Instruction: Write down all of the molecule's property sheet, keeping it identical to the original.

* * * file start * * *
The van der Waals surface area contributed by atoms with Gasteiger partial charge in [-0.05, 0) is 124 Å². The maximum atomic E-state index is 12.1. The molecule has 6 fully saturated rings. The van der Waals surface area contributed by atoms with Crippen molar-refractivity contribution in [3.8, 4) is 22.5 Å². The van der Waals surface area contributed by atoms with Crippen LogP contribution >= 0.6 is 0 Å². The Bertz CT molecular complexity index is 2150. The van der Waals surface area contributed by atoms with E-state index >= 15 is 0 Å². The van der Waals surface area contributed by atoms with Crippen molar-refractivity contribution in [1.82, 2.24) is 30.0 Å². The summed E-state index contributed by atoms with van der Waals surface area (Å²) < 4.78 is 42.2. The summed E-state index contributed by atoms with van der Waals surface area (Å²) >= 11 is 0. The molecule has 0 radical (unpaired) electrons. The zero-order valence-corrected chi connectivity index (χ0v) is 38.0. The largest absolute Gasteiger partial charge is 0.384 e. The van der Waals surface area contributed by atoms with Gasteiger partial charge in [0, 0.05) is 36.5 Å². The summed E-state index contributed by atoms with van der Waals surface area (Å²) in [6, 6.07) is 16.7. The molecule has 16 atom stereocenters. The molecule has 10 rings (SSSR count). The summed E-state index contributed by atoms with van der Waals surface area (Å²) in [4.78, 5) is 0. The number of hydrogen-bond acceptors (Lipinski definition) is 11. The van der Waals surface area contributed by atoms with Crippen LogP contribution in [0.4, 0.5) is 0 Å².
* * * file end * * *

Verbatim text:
The van der Waals surface area contributed by atoms with Gasteiger partial charge in [-0.05, 0) is 124 Å². The maximum atomic E-state index is 12.1. The molecule has 6 fully saturated rings. The van der Waals surface area contributed by atoms with Crippen molar-refractivity contribution in [3.8, 4) is 22.5 Å². The van der Waals surface area contributed by atoms with Crippen LogP contribution >= 0.6 is 0 Å². The Bertz CT molecular complexity index is 2150. The van der Waals surface area contributed by atoms with E-state index >= 15 is 0 Å². The van der Waals surface area contributed by atoms with Crippen molar-refractivity contribution in [1.82, 2.24) is 30.0 Å². The summed E-state index contributed by atoms with van der Waals surface area (Å²) < 4.78 is 42.2. The summed E-state index contributed by atoms with van der Waals surface area (Å²) >= 11 is 0. The molecule has 0 radical (unpaired) electrons. The zero-order valence-corrected chi connectivity index (χ0v) is 38.0. The largest absolute Gasteiger partial charge is 0.384 e. The van der Waals surface area contributed by atoms with Gasteiger partial charge in [0, 0.05) is 36.5 Å². The summed E-state index contributed by atoms with van der Waals surface area (Å²) in [6, 6.07) is 16.7. The molecule has 16 atom stereocenters. The molecule has 10 rings (SSSR count). The summed E-state index contributed by atoms with van der Waals surface area (Å²) in [4.78, 5) is 0. The number of hydrogen-bond acceptors (Lipinski definition) is 11. The van der Waals surface area contributed by atoms with Crippen LogP contribution in [0.4, 0.5) is 0 Å².